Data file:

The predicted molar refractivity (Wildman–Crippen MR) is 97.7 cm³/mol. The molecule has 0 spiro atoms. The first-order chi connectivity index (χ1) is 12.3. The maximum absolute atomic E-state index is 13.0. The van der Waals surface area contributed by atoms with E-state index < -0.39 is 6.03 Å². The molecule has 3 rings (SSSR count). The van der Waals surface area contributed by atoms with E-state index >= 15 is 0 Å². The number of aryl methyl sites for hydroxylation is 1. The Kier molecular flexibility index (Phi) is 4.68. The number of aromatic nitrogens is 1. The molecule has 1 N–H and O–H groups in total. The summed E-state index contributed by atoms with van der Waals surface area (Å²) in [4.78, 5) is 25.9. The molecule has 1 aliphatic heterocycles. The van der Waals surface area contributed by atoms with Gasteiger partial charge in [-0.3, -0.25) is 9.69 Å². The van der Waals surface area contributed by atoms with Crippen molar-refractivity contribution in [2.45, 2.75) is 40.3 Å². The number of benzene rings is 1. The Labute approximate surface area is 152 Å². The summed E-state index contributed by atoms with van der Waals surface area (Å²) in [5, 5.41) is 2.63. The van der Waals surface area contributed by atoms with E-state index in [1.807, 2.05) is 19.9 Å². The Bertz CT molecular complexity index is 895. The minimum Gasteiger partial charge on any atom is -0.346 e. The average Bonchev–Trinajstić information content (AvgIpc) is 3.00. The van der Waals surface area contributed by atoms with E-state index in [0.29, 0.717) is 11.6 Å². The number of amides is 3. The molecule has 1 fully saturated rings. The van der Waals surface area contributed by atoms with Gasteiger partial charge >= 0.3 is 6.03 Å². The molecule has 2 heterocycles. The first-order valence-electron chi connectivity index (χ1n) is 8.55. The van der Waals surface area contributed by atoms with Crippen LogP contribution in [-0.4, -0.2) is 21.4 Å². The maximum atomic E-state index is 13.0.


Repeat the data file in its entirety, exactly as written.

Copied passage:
The predicted molar refractivity (Wildman–Crippen MR) is 97.7 cm³/mol. The molecule has 0 spiro atoms. The first-order chi connectivity index (χ1) is 12.3. The maximum absolute atomic E-state index is 13.0. The van der Waals surface area contributed by atoms with E-state index < -0.39 is 6.03 Å². The molecule has 3 rings (SSSR count). The van der Waals surface area contributed by atoms with E-state index >= 15 is 0 Å². The number of aryl methyl sites for hydroxylation is 1. The Kier molecular flexibility index (Phi) is 4.68. The number of aromatic nitrogens is 1. The molecule has 1 N–H and O–H groups in total. The summed E-state index contributed by atoms with van der Waals surface area (Å²) in [4.78, 5) is 25.9. The molecule has 1 aliphatic heterocycles. The van der Waals surface area contributed by atoms with Gasteiger partial charge in [-0.3, -0.25) is 9.69 Å². The van der Waals surface area contributed by atoms with Crippen molar-refractivity contribution in [2.45, 2.75) is 40.3 Å². The number of benzene rings is 1. The Labute approximate surface area is 152 Å². The summed E-state index contributed by atoms with van der Waals surface area (Å²) in [5, 5.41) is 2.63. The van der Waals surface area contributed by atoms with E-state index in [1.807, 2.05) is 19.9 Å². The Bertz CT molecular complexity index is 895. The minimum Gasteiger partial charge on any atom is -0.346 e. The average Bonchev–Trinajstić information content (AvgIpc) is 3.00. The van der Waals surface area contributed by atoms with E-state index in [0.29, 0.717) is 11.6 Å². The number of amides is 3. The molecule has 1 fully saturated rings. The van der Waals surface area contributed by atoms with Gasteiger partial charge >= 0.3 is 6.03 Å². The molecule has 2 heterocycles. The first-order valence-electron chi connectivity index (χ1n) is 8.55. The van der Waals surface area contributed by atoms with Crippen LogP contribution in [-0.4, -0.2) is 21.4 Å². The maximum atomic E-state index is 13.0.